Iran Nuclear Deal Remains on Life Support
Geopolitics
Iran Nuclear Deal Remains on Life Support
January 24, 2020
by HJ Mai

WASHINGTON - The Iran nuclear deal has been on life support for nearly two years since President Donald Trump decided to unilaterally withdraw the U.S. from it. The remaining signatories of the deal, which is officially called the Joint Comprehensive Plan of Action, or JCPOA, have... Read More

New Laws Could Protect Drivers From Highway ‘Ice Missiles’
Transportation
New Laws Could Protect Drivers From Highway ‘Ice Missiles’

WASHINGTON — Bill Taylor was driving home from work in New Hampshire last January when a chunk of ice the size of a shoebox broke off the top of a storage container hauled by a truck ahead of him, crashed through his windshield and hit him... Read More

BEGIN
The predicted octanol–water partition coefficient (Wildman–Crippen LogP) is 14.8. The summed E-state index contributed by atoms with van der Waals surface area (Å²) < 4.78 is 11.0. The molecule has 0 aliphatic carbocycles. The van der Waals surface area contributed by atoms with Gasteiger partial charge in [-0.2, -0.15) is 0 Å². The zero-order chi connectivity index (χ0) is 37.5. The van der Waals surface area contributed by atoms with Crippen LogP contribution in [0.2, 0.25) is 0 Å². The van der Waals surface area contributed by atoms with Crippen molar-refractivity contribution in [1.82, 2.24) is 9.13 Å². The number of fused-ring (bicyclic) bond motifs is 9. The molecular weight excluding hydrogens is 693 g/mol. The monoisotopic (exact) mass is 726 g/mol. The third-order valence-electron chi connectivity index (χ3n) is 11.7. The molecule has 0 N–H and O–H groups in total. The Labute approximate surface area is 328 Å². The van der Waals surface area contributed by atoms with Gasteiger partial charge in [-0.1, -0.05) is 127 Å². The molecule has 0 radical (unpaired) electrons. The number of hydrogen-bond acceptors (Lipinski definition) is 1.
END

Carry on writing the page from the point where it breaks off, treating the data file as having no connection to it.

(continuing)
Residents Near the Great Lakes Wonder: How Do You Handle a Generation’s Worth of Water Level Changes in Just a Few Years?
Infrastructure
Residents Near the Great Lakes Wonder: How Do You Handle a Generation’s Worth of Water Level Changes in Just a Few Years?

CEDARVILLE, Mich. — On a frigid morning in late fall, resort owner Mark Engle studied the mangled planks and dock posts scattered along an ice-glazed channel that feeds into Lake Huron. Les Cheneaux Landing Resort, tucked behind an archipelago of 36 islands off Michigan’s Upper Peninsula,... Read More

Straight From The Well
scroll top